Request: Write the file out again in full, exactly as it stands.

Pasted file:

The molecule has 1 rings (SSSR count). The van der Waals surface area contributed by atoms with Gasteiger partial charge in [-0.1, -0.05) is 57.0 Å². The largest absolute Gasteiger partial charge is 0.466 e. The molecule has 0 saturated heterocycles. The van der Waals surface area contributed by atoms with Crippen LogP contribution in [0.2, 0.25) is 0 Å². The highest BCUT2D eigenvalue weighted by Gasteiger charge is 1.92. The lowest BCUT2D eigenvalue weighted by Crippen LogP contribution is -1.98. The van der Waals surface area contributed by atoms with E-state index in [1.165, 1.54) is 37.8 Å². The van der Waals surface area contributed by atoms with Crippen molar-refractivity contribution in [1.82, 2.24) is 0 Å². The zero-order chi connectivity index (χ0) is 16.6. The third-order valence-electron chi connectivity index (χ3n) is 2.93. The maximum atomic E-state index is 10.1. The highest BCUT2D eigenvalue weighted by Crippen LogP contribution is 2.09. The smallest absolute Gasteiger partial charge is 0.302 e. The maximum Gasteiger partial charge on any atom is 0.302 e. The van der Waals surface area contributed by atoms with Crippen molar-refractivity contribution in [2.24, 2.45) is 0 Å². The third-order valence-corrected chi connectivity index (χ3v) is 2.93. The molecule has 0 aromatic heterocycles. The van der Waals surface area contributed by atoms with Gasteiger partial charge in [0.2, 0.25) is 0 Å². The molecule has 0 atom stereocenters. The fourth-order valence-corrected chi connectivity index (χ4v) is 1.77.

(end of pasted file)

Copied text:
The molecule has 1 rings (SSSR count). The van der Waals surface area contributed by atoms with Gasteiger partial charge in [-0.1, -0.05) is 57.0 Å². The largest absolute Gasteiger partial charge is 0.466 e. The molecule has 0 saturated heterocycles. The van der Waals surface area contributed by atoms with Crippen LogP contribution in [0.2, 0.25) is 0 Å². The highest BCUT2D eigenvalue weighted by Gasteiger charge is 1.92. The lowest BCUT2D eigenvalue weighted by Crippen LogP contribution is -1.98. The van der Waals surface area contributed by atoms with E-state index in [1.165, 1.54) is 37.8 Å². The van der Waals surface area contributed by atoms with Crippen molar-refractivity contribution in [1.82, 2.24) is 0 Å². The zero-order chi connectivity index (χ0) is 16.6. The third-order valence-electron chi connectivity index (χ3n) is 2.93. The maximum atomic E-state index is 10.1. The highest BCUT2D eigenvalue weighted by Crippen LogP contribution is 2.09. The smallest absolute Gasteiger partial charge is 0.302 e. The maximum Gasteiger partial charge on any atom is 0.302 e. The van der Waals surface area contributed by atoms with Crippen molar-refractivity contribution in [2.24, 2.45) is 0 Å². The third-order valence-corrected chi connectivity index (χ3v) is 2.93. The molecule has 0 aromatic heterocycles. The van der Waals surface area contributed by atoms with Gasteiger partial charge in [0.2, 0.25) is 0 Å². The molecule has 0 atom stereocenters. The fourth-order valence-corrected chi connectivity index (χ4v) is 1.77.